Experiencing construction in a whole new way

by Jennifer Nault

Few words are more likely to cause a Montrealer to start grinding her teeth than “construction.” The mess. The disruption. The detours.

The award-winning architectural firm KANVA believes it has a plan that won’t just help alleviate the hassles associated with major construction projects, it will help city residents see them in a new light.

“Construction is a performance; it’s spectacular. What we’re celebrating is the performance of the roadwork happening in this city and embracing it as a necessary – even a desirable – part of urban life,” says KANVA co-founder Rami Bebawi, BSc(Arch)’99, MArch’01. “We can’t prevent it; we can adapt to it and live with it as part of the performance.”

The two McGill architectural graduates who co-founded KANVA
 hope that IMAGO might inspire Montrealers to look at major
construction projects in a different light
(Image: KANVA)

The specific construction project that he has in mind will begin in 2018 on Montreal’s major downtown artery – St. Catherine Street. The city’s desire to hide the “dirty work” involved in replacing antiquated water and sewer pipes has opened the door for KANVA to offer a unique solution – IMAGO, a gigantic inflatable tunnel with transparent windowpanes crisscrossed by bulging marshmallow frames, crawling caterpillar-like along the street.

The organically inspired structure is designed to discourage local foot traffic from leaching over to adjacent commercial districts during the four years of infrastructure work that will be taking place on St. Catherine. Bebawi imagines IMAGO as something akin to a city attraction in its own right. “It could become a recognizable icon.”

KANVA has experience when it comes to eye-catching public installations. Entre les rangs, a collaboration with musician Patrick Watson and others, won a Prix d’Excellence from the Ordre des architectes du Québec for its gently glowing evocation of Quebec wheat fields as part of the Quartier des Spectacles’ annual Luminothérapie competition. The firm has also won awards for its work downtown on Frank & Oak’s flagship store and the Edison Residence for students.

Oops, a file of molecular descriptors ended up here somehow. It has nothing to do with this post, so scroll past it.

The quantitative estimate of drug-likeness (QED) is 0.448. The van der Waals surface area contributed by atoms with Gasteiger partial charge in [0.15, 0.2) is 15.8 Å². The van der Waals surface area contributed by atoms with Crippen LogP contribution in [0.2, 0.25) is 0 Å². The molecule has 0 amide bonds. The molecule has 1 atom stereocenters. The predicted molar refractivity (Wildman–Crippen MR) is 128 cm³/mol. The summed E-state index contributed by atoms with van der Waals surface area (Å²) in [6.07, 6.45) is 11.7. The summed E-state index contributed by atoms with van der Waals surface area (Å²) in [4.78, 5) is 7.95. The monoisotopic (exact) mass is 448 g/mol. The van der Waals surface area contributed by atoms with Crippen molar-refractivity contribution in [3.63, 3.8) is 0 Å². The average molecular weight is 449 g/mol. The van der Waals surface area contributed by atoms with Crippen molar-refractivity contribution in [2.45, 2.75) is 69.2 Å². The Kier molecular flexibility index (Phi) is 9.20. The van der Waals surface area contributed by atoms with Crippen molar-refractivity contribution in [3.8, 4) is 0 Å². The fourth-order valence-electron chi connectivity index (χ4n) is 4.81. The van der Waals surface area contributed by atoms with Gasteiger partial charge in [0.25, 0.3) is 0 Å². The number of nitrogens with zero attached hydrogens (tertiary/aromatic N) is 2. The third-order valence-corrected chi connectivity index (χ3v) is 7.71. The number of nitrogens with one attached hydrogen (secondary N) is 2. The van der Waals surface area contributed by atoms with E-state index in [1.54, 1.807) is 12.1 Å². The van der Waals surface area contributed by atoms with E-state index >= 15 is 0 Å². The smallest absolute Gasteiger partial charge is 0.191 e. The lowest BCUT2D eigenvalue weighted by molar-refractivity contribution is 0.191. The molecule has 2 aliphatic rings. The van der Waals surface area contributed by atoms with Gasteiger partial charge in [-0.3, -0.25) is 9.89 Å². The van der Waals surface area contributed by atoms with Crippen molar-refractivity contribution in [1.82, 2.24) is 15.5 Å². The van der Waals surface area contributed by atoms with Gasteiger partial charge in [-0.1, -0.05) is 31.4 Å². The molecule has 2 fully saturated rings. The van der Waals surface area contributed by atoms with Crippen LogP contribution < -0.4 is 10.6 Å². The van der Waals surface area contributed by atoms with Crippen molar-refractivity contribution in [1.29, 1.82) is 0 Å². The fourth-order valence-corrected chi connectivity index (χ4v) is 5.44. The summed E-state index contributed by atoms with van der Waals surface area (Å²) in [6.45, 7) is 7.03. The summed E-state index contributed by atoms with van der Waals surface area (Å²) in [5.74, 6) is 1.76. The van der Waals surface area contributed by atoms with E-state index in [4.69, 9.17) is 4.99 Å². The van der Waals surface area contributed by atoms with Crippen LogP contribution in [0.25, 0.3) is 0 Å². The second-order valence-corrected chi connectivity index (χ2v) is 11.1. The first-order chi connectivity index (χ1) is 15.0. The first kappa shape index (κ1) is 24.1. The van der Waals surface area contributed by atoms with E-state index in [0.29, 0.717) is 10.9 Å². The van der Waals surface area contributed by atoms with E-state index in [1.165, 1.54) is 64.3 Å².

In September, Bebawi and KANVA co-founder Tudor Radulescu, BSc(Arch)’98, MArch’01 (the KANVA partners were study buddies at McGill), received word that IMAGO was getting the green light from the city. The project is now in its second phase, which involves thinking through the details, sourcing the materials, and planning the logistics.

“Right now, we’re moving from concept to execution. It’s still early. There are some great empty labs and warehouses we’re looking at – places where airplane engines were built back in the seventies – perfect spaces for testing and simulation,” says Radulescu.

Like other KANVA concepts, IMAGO references biomorphism (design that is reminiscent of natural organisms), and is mobile, adjustable, and flexible. “It mimics nature; the top of it is open and permeable, and yet it also provides some good protection from the sun, snow, rain,” says Bebawi. “There is a constant stream of air flowing in, keeping it filled to a predetermined pressure – which can be adjusted. We designed it so that the entire structure can shift along with the construction.”

KANVA has been consulting local historians for historically pertinent imagery, which will be “etched” onto the “windows” to enshrine and merge past/present/future representations of St-Catherine.

“This is really about transformation,” says Bebawi. “The city is always changing and we must also play the game.”

The pergola aims to strikes a balance between grandeur and pragmatism, facilitating foot traffic while encasing – and virtually showcasing – the everyday industry of construction.

IMAGO is estimated to cost $3.8 million. According to Bebawi, every dollar spent is likely to save $1.50. The inflatable pergola is a preventative measure: “Just look at what’s happening right now,” says Bebawi, referring to Prince Arthur Street’s current revitalization. “One-quarter of those shops are now vacant.” According to merchants, business in that zone is down by at least 60 per cent since August.

“Our intention is to give magic to the city,” says Bebawi.

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